Additionally, our initial hypothesis was that a spatial analysis would reveal overlapping hotspots of children with non-cavitated dental caries and overweight/obese. However, the interpretation of this data is more complex, suggesting that the central area presents a different pattern from the northeast and southwest areas. In the central area, a high density of overweight/obesity and a low density of cavitated dental caries were noted. This suggested that in the higher income area, a low caries experience is observed overlaps with overweight/obesity. It is important to emphasize that dental caries [36] and overweight/obesity [1] are intimately related to life habits, which could explain the different results observed according to the geographic area and in the studies that explored the association between nutritional status and dental caries. This makes the approach to studying these chronic diseases even more complex. Furthermore, the adherence of protective dietary habits is a difficult challenge to achieve in schoolchildren [37].
Several studies have been demonstrating that dental caries is still highly incident and prevalent in many regions of Brazil [38,39,40,41,42], therefore, it is necessary to identify the population and the risk factors involved with a higher occurrence risk in order to trace an efficient surveillance. Boing et al. [36] have identified that dental caries has higher rates among the poorest individuals, and the identification of populations at higher risk may support interventional strategies to minimize the incidence of this condition [43]. Our results also suggested that regional accessibility to dental treatment was not a factor involved in untreated dental caries. It is important to clarify that the dental care services shown here are public and free.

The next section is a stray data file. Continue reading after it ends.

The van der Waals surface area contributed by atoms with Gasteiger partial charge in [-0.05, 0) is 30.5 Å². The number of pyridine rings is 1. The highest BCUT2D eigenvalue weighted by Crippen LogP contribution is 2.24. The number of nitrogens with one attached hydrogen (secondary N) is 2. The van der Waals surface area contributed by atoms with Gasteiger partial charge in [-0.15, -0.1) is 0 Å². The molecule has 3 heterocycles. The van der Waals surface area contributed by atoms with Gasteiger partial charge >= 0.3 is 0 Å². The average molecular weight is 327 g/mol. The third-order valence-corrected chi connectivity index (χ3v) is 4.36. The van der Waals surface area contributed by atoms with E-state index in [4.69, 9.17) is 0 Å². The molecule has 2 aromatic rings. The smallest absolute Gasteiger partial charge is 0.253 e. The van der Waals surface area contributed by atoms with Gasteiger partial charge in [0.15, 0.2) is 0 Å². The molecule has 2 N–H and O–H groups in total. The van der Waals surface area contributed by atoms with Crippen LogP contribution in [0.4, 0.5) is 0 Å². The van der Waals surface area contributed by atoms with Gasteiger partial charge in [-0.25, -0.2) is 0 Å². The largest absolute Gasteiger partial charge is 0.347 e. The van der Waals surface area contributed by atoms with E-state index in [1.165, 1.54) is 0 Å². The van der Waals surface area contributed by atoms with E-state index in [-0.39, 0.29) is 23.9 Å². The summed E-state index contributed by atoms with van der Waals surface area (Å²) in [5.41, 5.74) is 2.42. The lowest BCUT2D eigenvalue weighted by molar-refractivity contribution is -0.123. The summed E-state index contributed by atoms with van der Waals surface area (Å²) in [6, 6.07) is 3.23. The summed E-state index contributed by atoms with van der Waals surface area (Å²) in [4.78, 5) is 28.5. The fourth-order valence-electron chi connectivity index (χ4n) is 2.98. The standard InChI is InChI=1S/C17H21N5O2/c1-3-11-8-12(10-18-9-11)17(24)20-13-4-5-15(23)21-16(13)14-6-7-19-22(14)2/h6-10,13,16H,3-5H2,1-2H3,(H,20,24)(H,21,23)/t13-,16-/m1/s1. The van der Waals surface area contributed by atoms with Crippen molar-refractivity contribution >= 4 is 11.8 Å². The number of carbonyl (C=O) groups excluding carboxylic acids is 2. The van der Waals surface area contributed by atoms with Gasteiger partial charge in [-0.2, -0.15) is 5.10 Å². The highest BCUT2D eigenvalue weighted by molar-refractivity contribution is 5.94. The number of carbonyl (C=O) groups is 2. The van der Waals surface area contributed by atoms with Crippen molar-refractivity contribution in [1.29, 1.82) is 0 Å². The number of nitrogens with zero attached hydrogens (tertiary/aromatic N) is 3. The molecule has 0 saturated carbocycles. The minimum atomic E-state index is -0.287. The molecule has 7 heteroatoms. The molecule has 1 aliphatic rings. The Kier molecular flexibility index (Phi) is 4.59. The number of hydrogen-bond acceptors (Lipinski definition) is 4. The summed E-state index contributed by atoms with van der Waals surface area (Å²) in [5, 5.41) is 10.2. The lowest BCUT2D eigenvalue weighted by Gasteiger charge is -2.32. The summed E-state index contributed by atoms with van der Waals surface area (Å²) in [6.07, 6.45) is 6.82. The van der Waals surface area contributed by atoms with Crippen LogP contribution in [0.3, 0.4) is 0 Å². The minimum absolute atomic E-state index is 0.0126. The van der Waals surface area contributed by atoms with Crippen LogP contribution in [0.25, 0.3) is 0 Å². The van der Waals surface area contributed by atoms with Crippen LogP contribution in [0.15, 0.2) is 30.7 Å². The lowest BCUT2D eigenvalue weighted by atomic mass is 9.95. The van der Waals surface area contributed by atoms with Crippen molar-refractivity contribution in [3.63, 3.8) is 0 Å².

The limitations of our study should be raised here. The fact that the sample included only schoolchildren from the public educational system from schools located only in urban areas is a limitation, since children enrolled in private schools are not included. In addition, we evaluated only children 8 to 11 years old, ideally, children of different ages should be investigated. Another limitation of our study is the absence of other information, such as dietary factors or income factors. Future studies should be performed using a larger population of children of different ages and also using the future Brazilian census data. The last Brazilian census occurred in 2010, and the results from the next Brazilian census, which is expected for this year, will allow a better understanding of the factors involved in dental caries and nutritional status in different geographic areas. Historically, dental caries tends to be distributed with greater concentration in a small portion of the population [36]. This complex relationship between dental caries and its contextual factors composes a paradigm for oral health epidemiology [44].